Emerging markets may have netted investors some of their best returns in recent years, but the boon hasn’t come from Africa’s 27 stock markets. African investors have sunk more into assets like government debt and private equity than publicly listed companies.
The malaise has affected the continent’s big exchanges from South Africa’s JSE, the oldest and largest equity market in Africa, Nigeria’s NSE and Egypt’s EGX, right down to Rwanda’s tiny exchange in Kigali, with just seven listed companies.
Now, as Africa’s biggest economies edge back into growth and currency storms blow over, so equity markets are poised for a comeback, fuelled by corporate growth linked to growing populations with new spending power. Its good news for Africa’s savers looking to invest and emerging corporates in search of finance, and it has Africa’s exchanges busy beefing up their offering.
African equities have been clobbered by the sharp depreciation of many local currencies against the surging US dollar. “In the last three years we have seen the same rate of depreciation we would expect to see over a ten-year period,” says Ayo Salami at Duet Asset Management in London.
The impact on stock exchanges has been two-fold. On one hand tumbling local currencies have dissuaded equity investors, unable to hedge the currency risk. On the other, demand for equities has cooled as Africa’s central banks tightened monetary policy and hiked interest rates to try and prop up their tumbling currencies. As a consequence many investors stuck to investing in less risky and higher yielding government bonds.
The currency crisis also unnerved foreign equity investors for another reason as Nigeria and Egypt introduced exchange controls, stopping investors repatriating money. “You have to be in your 50s to remember when Africa last had currency controls. It came as a shock that retrograde policies could still be implemented,” says Mr Salami. Both countries have now eased capital controls and the gloomy mood music that had settled over the region’s biggest markets is fading away.
Stock exchanges are determined to capitalise on the interest and attracting new listings to boost liquidity is their top priority. In Nigeria all eyes are on the telecoms sector where MTN Nigeria, the subsidiary of the South African giant, is preparing to list next year, in a first for the sector. It’s a result of government arm-twisting after the company broke rules, but the hope is that MTN will encourage smaller rivals, such as Globacom and Airtel, to follow suit. In Egypt the government is preparing to sell a stake in the oil company ENPPI in the first privatisation for 12 years, kick-starting a mass government IPO (initial public offering) programme across the economy.
Stock markets are betting on Africa’s private equity bonanza coming their way
Stock markets are also betting on Africa’s private equity bonanza coming their way. The continent’s first wave of private equity investors have exited without using the stock exchanges, selling to trade investors or new private equity funds instead. “Africa has seen a great deal of private equity flows, but none of that activity has benefited the capital markets,” laments veteran investor Joseph Rohm.
Proponents are now focused on private equity’s next cycle for things to change. “Private equity is still raising a decent amount of money,” says Mr Salami. “Once this slows down, we should start to see more private equity exits via the stock exchange.” Private equity is also the perfect precursor to going public. It prepares company bosses for tough questions and broadens the shareholding beyond the founders.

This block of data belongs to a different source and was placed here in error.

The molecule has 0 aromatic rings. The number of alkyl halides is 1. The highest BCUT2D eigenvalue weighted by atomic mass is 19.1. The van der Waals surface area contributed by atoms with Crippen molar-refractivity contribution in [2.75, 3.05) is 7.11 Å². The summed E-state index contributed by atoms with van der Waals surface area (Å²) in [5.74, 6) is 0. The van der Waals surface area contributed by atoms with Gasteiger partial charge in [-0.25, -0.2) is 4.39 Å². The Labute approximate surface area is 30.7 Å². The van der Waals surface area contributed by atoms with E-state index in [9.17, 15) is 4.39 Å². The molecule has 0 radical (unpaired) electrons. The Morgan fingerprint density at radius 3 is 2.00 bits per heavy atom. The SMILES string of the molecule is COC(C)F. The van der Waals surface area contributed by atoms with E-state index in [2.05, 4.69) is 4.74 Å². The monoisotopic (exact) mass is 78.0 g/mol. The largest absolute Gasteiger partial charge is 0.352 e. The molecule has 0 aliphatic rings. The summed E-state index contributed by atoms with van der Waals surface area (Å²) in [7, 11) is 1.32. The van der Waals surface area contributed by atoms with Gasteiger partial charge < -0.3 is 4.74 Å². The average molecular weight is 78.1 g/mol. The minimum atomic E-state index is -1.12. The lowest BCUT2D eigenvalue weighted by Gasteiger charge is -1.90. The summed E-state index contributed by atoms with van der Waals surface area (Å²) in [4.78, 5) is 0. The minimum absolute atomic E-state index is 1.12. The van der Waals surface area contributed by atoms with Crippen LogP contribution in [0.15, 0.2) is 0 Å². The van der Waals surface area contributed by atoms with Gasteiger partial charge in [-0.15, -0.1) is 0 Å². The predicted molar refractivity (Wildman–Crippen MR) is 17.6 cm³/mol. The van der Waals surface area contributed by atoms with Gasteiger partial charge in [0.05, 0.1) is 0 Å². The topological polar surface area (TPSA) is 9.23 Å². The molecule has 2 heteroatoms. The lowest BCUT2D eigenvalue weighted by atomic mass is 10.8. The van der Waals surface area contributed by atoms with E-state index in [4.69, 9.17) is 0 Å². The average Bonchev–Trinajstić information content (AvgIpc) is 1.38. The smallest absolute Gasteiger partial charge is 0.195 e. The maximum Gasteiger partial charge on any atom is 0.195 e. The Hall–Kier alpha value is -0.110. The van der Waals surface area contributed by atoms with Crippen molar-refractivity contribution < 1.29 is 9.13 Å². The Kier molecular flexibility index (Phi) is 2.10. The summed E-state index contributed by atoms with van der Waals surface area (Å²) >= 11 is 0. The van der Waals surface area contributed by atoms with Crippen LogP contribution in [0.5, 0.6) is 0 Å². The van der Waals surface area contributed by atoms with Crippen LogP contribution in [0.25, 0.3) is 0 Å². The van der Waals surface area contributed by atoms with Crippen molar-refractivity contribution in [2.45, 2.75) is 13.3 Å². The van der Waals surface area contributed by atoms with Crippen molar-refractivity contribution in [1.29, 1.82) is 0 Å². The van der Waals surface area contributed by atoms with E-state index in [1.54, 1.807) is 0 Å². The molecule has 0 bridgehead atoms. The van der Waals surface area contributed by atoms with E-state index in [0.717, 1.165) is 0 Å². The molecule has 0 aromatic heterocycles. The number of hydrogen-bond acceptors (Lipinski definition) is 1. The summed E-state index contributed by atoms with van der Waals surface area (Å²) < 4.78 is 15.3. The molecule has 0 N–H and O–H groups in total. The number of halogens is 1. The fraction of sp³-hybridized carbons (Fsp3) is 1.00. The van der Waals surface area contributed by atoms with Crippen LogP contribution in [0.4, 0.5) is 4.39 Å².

Elsewhere, African companies have also been dissuaded from listing because they are too small and it’s too costly; an IPO or private placement involves hiring advisers and advertising. Family-run businesses are put off by the disclosure and reporting requirements, and don’t see the marketing benefits either.
Africa’s stock exchanges are trying to change these perceptions. Kenya has introduced tax incentives to encourage companies to list and small exchanges have sprung up to tempt small and medium-sized enterprises (SMEs).
Bourse Régionale des Valeurs Mobilières (BRVM), a regional stock exchange based in Abidjan covering eight francophone countries, is the latest to allow small businesses to list with fewer and less restrictive conditions.
In response to the low number of listings on its SME index GEMS, Kenya’s NSE has started a mentoring programme “We want to give interested companies a realistic and practical feel of the listing process,” says the Capital Markets Association’s Paul Muthaura.
One answer to the liquidity problem is for stock exchanges to merge. BRVM has 40 stocks and is fully integrated, with member countries sharing a single electronic quotation platform and a common regulator. In East Africa, Rwanda is leading efforts to create one stock market, but so far enthusiasm is muted. Many countries regard a stock exchange as a sign of nationhood, like having an army.
But stock exchanges are modernising in other ways. Manual markets are becoming automated, and linking to developed market settlement systems and indexes. Rwanda’s stock exchange has pledged to extend its trading hours and bring down the settlement time. Nigeria has just launched a NASDAQ market surveillance system in line with global best practice.
Initiatives to boost foreign investment include dual-listings, something the JSE has done for years, but which Nigeria accomplished for the first time in 2014 when oil producer Seplat listed on both the London and Lagos exchanges.
In other developments index provider MSCI’s Frontier Markets Index has steadily increased its weighting of African stocks, boosting portfolio flows and appetite to list, as a result.